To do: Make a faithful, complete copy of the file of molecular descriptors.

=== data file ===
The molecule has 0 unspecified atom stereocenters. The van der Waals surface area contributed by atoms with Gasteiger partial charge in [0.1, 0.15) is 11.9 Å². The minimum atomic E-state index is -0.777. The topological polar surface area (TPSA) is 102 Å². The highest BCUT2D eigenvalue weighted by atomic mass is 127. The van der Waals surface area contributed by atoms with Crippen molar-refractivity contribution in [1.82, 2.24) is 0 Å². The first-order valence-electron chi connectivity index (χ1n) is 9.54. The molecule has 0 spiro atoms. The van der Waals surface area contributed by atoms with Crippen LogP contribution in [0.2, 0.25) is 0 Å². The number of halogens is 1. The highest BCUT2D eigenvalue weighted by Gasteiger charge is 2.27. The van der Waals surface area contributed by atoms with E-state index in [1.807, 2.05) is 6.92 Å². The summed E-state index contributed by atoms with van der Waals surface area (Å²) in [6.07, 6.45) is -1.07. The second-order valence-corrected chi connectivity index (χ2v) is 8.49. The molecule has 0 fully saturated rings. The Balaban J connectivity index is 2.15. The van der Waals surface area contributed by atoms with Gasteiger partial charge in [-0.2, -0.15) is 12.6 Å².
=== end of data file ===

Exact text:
The molecule has 0 unspecified atom stereocenters. The van der Waals surface area contributed by atoms with Gasteiger partial charge in [0.1, 0.15) is 11.9 Å². The minimum atomic E-state index is -0.777. The topological polar surface area (TPSA) is 102 Å². The highest BCUT2D eigenvalue weighted by atomic mass is 127. The van der Waals surface area contributed by atoms with Crippen molar-refractivity contribution in [1.82, 2.24) is 0 Å². The first-order valence-electron chi connectivity index (χ1n) is 9.54. The molecule has 0 spiro atoms. The van der Waals surface area contributed by atoms with Crippen LogP contribution in [0.2, 0.25) is 0 Å². The number of halogens is 1. The highest BCUT2D eigenvalue weighted by Gasteiger charge is 2.27. The van der Waals surface area contributed by atoms with E-state index in [1.807, 2.05) is 6.92 Å². The summed E-state index contributed by atoms with van der Waals surface area (Å²) in [6.07, 6.45) is -1.07. The second-order valence-corrected chi connectivity index (χ2v) is 8.49. The molecule has 0 fully saturated rings. The Balaban J connectivity index is 2.15. The van der Waals surface area contributed by atoms with Gasteiger partial charge in [-0.2, -0.15) is 12.6 Å².